Sorry, I have to step in: Christopher is right; Eli is wrong. And by the way, Sherlock Holmes is kind of awesome.

Annual Seattle Erotic Art Festival and Halloween party returns to Seattle Center October 29 –31!
A weekend of art, performance, readings, & more! Festival ends at Seattle's sexiest Halloween party.

Avatar is supremely silly. It goes on forever and although it stars a sexy Australian, it isn't sexy in the least. (You like to watch blue cat people, um, kneel on each other? I don't.) Its subtext curdled in the time it took to add the bells and whistles and floating seed-pods: the Iraq war critique, particularly, is too simple-minded for the close of 2009. But I must concede that noble savagery never stays out of style.


I think it says something that at the end, instead of yearning to commune with my ecosystem or go snorkeling or something, I found myself very concerned about the fate of the first dragon-thing Jake bonded his braid-encased brainstem to. Don't the dragons and Na'vis pair off for life? How does Jake's dragon feel being spurned for a fancy red behemoth? Jake ditches Earth and his adorable paraplegic body pretty eagerly too. Basically, there's a whiff of desperation about Avatar's brand of escapism that I found off-putting. Hollywood is escapist; science fiction is escapist. But Avatar combines that tendency with a sort of environmental nihilism; I got the feeling that James Cameron wishes we were all dead, or at least that he didn't have to entertain us anymore.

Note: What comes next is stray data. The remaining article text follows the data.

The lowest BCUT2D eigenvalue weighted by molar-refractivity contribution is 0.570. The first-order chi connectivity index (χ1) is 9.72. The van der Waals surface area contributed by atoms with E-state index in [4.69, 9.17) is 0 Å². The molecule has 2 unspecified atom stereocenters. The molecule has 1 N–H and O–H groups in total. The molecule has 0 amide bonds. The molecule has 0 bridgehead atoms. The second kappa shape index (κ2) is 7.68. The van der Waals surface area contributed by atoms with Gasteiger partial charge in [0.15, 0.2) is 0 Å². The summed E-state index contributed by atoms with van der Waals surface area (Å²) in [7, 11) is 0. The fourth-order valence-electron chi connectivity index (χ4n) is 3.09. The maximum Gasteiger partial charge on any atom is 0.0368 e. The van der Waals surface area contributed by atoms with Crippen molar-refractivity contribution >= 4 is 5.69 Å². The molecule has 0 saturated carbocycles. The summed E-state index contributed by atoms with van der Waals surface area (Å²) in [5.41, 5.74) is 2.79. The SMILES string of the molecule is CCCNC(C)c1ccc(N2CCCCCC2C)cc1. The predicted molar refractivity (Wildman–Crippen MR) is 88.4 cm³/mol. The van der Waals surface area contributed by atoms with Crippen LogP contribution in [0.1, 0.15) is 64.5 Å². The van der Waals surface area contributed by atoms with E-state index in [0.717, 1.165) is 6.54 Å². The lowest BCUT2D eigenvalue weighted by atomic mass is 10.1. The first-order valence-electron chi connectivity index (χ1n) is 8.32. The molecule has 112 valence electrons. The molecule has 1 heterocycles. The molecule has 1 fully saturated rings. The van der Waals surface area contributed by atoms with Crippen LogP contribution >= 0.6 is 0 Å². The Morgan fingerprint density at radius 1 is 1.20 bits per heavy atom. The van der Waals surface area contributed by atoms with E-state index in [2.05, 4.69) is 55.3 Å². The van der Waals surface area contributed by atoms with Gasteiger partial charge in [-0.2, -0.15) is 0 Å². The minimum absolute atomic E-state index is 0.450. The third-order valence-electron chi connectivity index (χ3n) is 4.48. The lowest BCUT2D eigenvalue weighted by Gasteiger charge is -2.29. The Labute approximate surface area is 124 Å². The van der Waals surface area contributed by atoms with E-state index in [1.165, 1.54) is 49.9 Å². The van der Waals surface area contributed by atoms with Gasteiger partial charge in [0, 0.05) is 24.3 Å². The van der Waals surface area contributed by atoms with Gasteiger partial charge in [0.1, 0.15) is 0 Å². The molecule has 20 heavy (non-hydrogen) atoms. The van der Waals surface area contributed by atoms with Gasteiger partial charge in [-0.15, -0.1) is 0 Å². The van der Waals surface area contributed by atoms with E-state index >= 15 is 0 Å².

Sherlock Holmes, meanwhile, is the gayest thing I've seen since in a multiplex since Brokeback Mountain. (I think it's actually gayer than A Single Man, which, like Avatar, is less about sex than pretty scenery and grave sentiment.) The dialogue in Sherlock has the cadence and erotic overtones of a screwball comedy, and although there's a hot lady to distract the easily distracted, Robert Downey Jr.'s acting and some choice blocking make it clear that she's a disappointed fag hag, not a love interest.


Support The Stranger

But here again, Sherlock Holmes opts for a celebratory mood: Rachel McAdams is appreciated for her cunning, if not her beauty. I can't say as much for the moony, drunken Julianne Moore in A Single Man.

Sherlock's steampunk aesthetic may be superfluous, but it's more fashionable than the early '90s dolphin vibe I got from Avatar. And who doesn't want their action scenes to take place on half-constructed bridges and cavernous shipbuilding warehouses? Iron crunches better than trees.